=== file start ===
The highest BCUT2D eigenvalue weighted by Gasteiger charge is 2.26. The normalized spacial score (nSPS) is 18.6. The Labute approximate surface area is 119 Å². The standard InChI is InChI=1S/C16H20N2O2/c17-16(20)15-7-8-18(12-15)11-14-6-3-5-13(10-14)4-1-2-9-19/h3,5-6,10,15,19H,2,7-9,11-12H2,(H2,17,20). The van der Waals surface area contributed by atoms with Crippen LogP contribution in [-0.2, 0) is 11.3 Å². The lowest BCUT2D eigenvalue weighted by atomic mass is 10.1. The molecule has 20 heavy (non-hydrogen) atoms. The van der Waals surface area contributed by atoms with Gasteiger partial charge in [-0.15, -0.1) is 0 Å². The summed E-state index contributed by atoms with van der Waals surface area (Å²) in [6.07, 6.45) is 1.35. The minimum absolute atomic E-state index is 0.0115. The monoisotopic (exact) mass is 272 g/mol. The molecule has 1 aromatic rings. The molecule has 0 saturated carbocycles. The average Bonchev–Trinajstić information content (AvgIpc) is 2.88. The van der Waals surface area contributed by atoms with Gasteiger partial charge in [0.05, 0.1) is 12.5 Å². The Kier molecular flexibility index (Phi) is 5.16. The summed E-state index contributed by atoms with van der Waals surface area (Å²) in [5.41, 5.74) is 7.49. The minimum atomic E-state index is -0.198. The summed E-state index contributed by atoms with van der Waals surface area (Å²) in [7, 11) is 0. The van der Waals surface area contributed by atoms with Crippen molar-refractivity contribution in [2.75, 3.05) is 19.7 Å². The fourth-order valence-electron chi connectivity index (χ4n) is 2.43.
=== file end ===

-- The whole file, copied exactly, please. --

The highest BCUT2D eigenvalue weighted by Gasteiger charge is 2.26. The normalized spacial score (nSPS) is 18.6. The Labute approximate surface area is 119 Å². The standard InChI is InChI=1S/C16H20N2O2/c17-16(20)15-7-8-18(12-15)11-14-6-3-5-13(10-14)4-1-2-9-19/h3,5-6,10,15,19H,2,7-9,11-12H2,(H2,17,20). The van der Waals surface area contributed by atoms with Crippen LogP contribution in [-0.2, 0) is 11.3 Å². The lowest BCUT2D eigenvalue weighted by atomic mass is 10.1. The molecule has 20 heavy (non-hydrogen) atoms. The van der Waals surface area contributed by atoms with Gasteiger partial charge in [-0.15, -0.1) is 0 Å². The summed E-state index contributed by atoms with van der Waals surface area (Å²) in [6.07, 6.45) is 1.35. The minimum absolute atomic E-state index is 0.0115. The monoisotopic (exact) mass is 272 g/mol. The molecule has 1 aromatic rings. The molecule has 0 saturated carbocycles. The average Bonchev–Trinajstić information content (AvgIpc) is 2.88. The van der Waals surface area contributed by atoms with Gasteiger partial charge in [0.05, 0.1) is 12.5 Å². The Kier molecular flexibility index (Phi) is 5.16. The summed E-state index contributed by atoms with van der Waals surface area (Å²) in [5.41, 5.74) is 7.49. The minimum atomic E-state index is -0.198. The summed E-state index contributed by atoms with van der Waals surface area (Å²) in [7, 11) is 0. The van der Waals surface area contributed by atoms with Crippen molar-refractivity contribution in [2.75, 3.05) is 19.7 Å². The fourth-order valence-electron chi connectivity index (χ4n) is 2.43.